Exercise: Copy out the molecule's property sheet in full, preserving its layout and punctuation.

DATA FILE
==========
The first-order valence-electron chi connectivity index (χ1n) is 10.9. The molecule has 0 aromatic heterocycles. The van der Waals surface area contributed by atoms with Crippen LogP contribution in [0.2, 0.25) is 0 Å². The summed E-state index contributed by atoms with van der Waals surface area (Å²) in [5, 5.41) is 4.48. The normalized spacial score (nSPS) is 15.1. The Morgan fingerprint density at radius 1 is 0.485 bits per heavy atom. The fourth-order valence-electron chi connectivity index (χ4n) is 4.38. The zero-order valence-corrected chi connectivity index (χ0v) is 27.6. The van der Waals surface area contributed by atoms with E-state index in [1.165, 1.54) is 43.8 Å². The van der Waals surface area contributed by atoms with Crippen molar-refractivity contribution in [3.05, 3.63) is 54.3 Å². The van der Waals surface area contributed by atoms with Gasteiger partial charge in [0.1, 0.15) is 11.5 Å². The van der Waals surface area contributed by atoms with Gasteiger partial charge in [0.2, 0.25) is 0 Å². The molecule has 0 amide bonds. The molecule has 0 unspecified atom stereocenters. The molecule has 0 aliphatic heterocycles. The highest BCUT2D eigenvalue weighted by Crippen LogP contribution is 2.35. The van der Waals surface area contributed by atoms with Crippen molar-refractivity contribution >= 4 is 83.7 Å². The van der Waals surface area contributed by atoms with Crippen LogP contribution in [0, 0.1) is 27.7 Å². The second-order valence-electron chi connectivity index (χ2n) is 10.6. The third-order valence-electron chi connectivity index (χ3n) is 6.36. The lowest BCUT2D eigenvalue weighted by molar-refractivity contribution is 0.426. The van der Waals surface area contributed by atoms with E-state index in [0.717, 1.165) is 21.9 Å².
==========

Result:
The first-order valence-electron chi connectivity index (χ1n) is 10.9. The molecule has 0 aromatic heterocycles. The van der Waals surface area contributed by atoms with Crippen LogP contribution in [0.2, 0.25) is 0 Å². The summed E-state index contributed by atoms with van der Waals surface area (Å²) in [5, 5.41) is 4.48. The normalized spacial score (nSPS) is 15.1. The Morgan fingerprint density at radius 1 is 0.485 bits per heavy atom. The fourth-order valence-electron chi connectivity index (χ4n) is 4.38. The zero-order valence-corrected chi connectivity index (χ0v) is 27.6. The van der Waals surface area contributed by atoms with E-state index in [1.165, 1.54) is 43.8 Å². The van der Waals surface area contributed by atoms with Crippen molar-refractivity contribution in [3.05, 3.63) is 54.3 Å². The van der Waals surface area contributed by atoms with Gasteiger partial charge in [0.1, 0.15) is 11.5 Å². The van der Waals surface area contributed by atoms with Gasteiger partial charge in [0.2, 0.25) is 0 Å². The molecule has 0 amide bonds. The molecule has 0 unspecified atom stereocenters. The molecule has 0 aliphatic heterocycles. The highest BCUT2D eigenvalue weighted by Crippen LogP contribution is 2.35. The van der Waals surface area contributed by atoms with Crippen molar-refractivity contribution >= 4 is 83.7 Å². The van der Waals surface area contributed by atoms with Crippen LogP contribution in [0, 0.1) is 27.7 Å². The second-order valence-electron chi connectivity index (χ2n) is 10.6. The third-order valence-electron chi connectivity index (χ3n) is 6.36. The lowest BCUT2D eigenvalue weighted by molar-refractivity contribution is 0.426. The van der Waals surface area contributed by atoms with E-state index in [0.717, 1.165) is 21.9 Å².